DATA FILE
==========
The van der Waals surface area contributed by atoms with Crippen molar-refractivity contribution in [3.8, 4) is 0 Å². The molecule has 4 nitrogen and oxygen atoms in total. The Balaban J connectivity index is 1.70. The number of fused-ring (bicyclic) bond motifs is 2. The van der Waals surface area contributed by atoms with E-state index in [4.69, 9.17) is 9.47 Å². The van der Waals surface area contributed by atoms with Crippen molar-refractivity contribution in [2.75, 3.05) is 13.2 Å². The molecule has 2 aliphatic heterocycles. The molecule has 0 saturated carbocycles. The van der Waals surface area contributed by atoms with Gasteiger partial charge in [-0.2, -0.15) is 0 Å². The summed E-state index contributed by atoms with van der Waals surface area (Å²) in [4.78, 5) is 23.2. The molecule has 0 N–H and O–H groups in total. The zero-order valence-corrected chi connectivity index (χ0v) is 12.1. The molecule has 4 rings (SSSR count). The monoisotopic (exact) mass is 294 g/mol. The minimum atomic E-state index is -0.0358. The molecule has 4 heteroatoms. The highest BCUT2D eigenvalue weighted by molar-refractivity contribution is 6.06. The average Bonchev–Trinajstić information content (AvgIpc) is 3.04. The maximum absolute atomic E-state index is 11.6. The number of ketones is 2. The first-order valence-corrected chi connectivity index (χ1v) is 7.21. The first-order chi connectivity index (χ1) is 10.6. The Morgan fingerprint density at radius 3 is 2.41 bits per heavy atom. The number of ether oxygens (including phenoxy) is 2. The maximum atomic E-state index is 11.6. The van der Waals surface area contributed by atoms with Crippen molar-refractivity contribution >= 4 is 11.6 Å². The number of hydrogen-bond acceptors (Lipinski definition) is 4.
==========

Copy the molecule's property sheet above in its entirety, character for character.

The van der Waals surface area contributed by atoms with Crippen molar-refractivity contribution in [3.8, 4) is 0 Å². The molecule has 4 nitrogen and oxygen atoms in total. The Balaban J connectivity index is 1.70. The number of fused-ring (bicyclic) bond motifs is 2. The van der Waals surface area contributed by atoms with E-state index in [4.69, 9.17) is 9.47 Å². The van der Waals surface area contributed by atoms with Crippen molar-refractivity contribution in [2.75, 3.05) is 13.2 Å². The molecule has 2 aliphatic heterocycles. The molecule has 0 saturated carbocycles. The van der Waals surface area contributed by atoms with Gasteiger partial charge in [-0.2, -0.15) is 0 Å². The summed E-state index contributed by atoms with van der Waals surface area (Å²) in [4.78, 5) is 23.2. The molecule has 0 N–H and O–H groups in total. The zero-order valence-corrected chi connectivity index (χ0v) is 12.1. The molecule has 4 rings (SSSR count). The monoisotopic (exact) mass is 294 g/mol. The minimum atomic E-state index is -0.0358. The molecule has 4 heteroatoms. The highest BCUT2D eigenvalue weighted by molar-refractivity contribution is 6.06. The average Bonchev–Trinajstić information content (AvgIpc) is 3.04. The maximum absolute atomic E-state index is 11.6. The number of ketones is 2. The first-order valence-corrected chi connectivity index (χ1v) is 7.21. The first-order chi connectivity index (χ1) is 10.6. The Morgan fingerprint density at radius 3 is 2.41 bits per heavy atom. The number of ether oxygens (including phenoxy) is 2. The maximum atomic E-state index is 11.6. The van der Waals surface area contributed by atoms with Crippen molar-refractivity contribution >= 4 is 11.6 Å². The number of hydrogen-bond acceptors (Lipinski definition) is 4.